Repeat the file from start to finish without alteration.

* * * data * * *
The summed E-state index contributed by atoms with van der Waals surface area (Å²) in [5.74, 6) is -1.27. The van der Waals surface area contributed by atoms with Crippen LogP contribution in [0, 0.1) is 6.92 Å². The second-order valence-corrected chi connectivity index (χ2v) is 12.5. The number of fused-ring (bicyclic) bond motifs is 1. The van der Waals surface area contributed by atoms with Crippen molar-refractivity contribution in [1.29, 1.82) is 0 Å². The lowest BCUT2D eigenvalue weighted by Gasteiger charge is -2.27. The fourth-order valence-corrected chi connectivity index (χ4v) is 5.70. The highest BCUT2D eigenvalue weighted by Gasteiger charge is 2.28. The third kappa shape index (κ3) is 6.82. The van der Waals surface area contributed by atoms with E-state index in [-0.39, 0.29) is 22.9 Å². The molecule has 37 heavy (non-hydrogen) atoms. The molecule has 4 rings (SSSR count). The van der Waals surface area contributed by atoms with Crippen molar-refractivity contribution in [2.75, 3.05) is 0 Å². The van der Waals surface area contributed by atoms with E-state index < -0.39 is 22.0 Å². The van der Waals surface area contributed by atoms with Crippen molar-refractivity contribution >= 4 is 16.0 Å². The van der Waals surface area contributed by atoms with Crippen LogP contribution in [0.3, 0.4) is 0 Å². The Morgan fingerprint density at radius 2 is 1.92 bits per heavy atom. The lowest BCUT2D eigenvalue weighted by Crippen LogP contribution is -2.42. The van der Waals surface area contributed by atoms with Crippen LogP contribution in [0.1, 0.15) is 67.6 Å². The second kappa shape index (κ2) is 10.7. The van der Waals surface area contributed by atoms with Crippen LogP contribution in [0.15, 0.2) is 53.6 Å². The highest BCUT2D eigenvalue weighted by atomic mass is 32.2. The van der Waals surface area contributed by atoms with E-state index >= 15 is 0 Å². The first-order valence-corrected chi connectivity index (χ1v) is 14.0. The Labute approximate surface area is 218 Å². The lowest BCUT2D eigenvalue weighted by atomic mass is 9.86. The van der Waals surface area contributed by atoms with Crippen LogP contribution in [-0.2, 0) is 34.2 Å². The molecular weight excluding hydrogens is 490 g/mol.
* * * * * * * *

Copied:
The summed E-state index contributed by atoms with van der Waals surface area (Å²) in [5.74, 6) is -1.27. The van der Waals surface area contributed by atoms with Crippen LogP contribution in [0, 0.1) is 6.92 Å². The second-order valence-corrected chi connectivity index (χ2v) is 12.5. The number of fused-ring (bicyclic) bond motifs is 1. The van der Waals surface area contributed by atoms with Crippen molar-refractivity contribution in [1.29, 1.82) is 0 Å². The lowest BCUT2D eigenvalue weighted by Gasteiger charge is -2.27. The fourth-order valence-corrected chi connectivity index (χ4v) is 5.70. The highest BCUT2D eigenvalue weighted by Gasteiger charge is 2.28. The third kappa shape index (κ3) is 6.82. The van der Waals surface area contributed by atoms with E-state index in [-0.39, 0.29) is 22.9 Å². The molecule has 37 heavy (non-hydrogen) atoms. The molecule has 4 rings (SSSR count). The van der Waals surface area contributed by atoms with Crippen molar-refractivity contribution in [2.75, 3.05) is 0 Å². The van der Waals surface area contributed by atoms with E-state index < -0.39 is 22.0 Å². The van der Waals surface area contributed by atoms with Crippen molar-refractivity contribution >= 4 is 16.0 Å². The van der Waals surface area contributed by atoms with Crippen LogP contribution in [0.3, 0.4) is 0 Å². The Morgan fingerprint density at radius 2 is 1.92 bits per heavy atom. The lowest BCUT2D eigenvalue weighted by Crippen LogP contribution is -2.42. The van der Waals surface area contributed by atoms with Crippen LogP contribution in [0.1, 0.15) is 67.6 Å². The second kappa shape index (κ2) is 10.7. The van der Waals surface area contributed by atoms with Crippen LogP contribution in [0.15, 0.2) is 53.6 Å². The highest BCUT2D eigenvalue weighted by atomic mass is 32.2. The van der Waals surface area contributed by atoms with E-state index >= 15 is 0 Å². The first-order valence-corrected chi connectivity index (χ1v) is 14.0. The Labute approximate surface area is 218 Å². The lowest BCUT2D eigenvalue weighted by atomic mass is 9.86. The van der Waals surface area contributed by atoms with Crippen LogP contribution in [-0.2, 0) is 34.2 Å². The molecular weight excluding hydrogens is 490 g/mol.